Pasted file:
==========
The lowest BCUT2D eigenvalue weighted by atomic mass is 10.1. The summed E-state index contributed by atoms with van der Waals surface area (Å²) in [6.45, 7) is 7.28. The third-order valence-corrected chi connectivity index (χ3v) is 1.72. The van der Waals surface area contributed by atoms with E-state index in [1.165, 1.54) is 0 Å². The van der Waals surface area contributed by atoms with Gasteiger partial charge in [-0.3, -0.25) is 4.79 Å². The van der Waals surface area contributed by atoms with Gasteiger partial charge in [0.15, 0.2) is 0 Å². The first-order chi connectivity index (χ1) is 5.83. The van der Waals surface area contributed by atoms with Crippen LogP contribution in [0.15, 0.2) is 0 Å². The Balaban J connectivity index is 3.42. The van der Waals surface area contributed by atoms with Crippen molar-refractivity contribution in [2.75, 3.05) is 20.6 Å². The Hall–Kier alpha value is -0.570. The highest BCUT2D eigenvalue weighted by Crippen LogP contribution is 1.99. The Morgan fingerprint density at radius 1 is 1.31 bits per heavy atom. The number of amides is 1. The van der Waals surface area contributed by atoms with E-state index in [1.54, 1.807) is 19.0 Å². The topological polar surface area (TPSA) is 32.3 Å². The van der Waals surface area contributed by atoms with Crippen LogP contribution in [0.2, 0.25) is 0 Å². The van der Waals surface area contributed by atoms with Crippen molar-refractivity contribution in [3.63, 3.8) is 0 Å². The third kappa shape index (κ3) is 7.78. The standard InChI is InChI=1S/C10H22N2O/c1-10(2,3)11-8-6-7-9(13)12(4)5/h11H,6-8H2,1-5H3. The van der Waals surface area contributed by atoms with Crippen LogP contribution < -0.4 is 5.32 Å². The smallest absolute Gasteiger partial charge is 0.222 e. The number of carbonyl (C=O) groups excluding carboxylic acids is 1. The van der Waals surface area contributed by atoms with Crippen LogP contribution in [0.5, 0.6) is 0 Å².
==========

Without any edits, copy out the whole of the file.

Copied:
The lowest BCUT2D eigenvalue weighted by atomic mass is 10.1. The summed E-state index contributed by atoms with van der Waals surface area (Å²) in [6.45, 7) is 7.28. The third-order valence-corrected chi connectivity index (χ3v) is 1.72. The van der Waals surface area contributed by atoms with E-state index in [1.165, 1.54) is 0 Å². The van der Waals surface area contributed by atoms with Gasteiger partial charge in [-0.3, -0.25) is 4.79 Å². The van der Waals surface area contributed by atoms with Gasteiger partial charge in [0.15, 0.2) is 0 Å². The first-order chi connectivity index (χ1) is 5.83. The van der Waals surface area contributed by atoms with Crippen LogP contribution in [0.15, 0.2) is 0 Å². The Balaban J connectivity index is 3.42. The van der Waals surface area contributed by atoms with Crippen molar-refractivity contribution in [2.75, 3.05) is 20.6 Å². The Hall–Kier alpha value is -0.570. The highest BCUT2D eigenvalue weighted by Crippen LogP contribution is 1.99. The Morgan fingerprint density at radius 1 is 1.31 bits per heavy atom. The number of amides is 1. The van der Waals surface area contributed by atoms with E-state index in [1.54, 1.807) is 19.0 Å². The topological polar surface area (TPSA) is 32.3 Å². The van der Waals surface area contributed by atoms with Crippen LogP contribution in [0.2, 0.25) is 0 Å². The van der Waals surface area contributed by atoms with Crippen molar-refractivity contribution in [3.63, 3.8) is 0 Å². The third kappa shape index (κ3) is 7.78. The standard InChI is InChI=1S/C10H22N2O/c1-10(2,3)11-8-6-7-9(13)12(4)5/h11H,6-8H2,1-5H3. The van der Waals surface area contributed by atoms with Crippen LogP contribution < -0.4 is 5.32 Å². The smallest absolute Gasteiger partial charge is 0.222 e. The number of carbonyl (C=O) groups excluding carboxylic acids is 1. The van der Waals surface area contributed by atoms with Crippen LogP contribution in [0.5, 0.6) is 0 Å².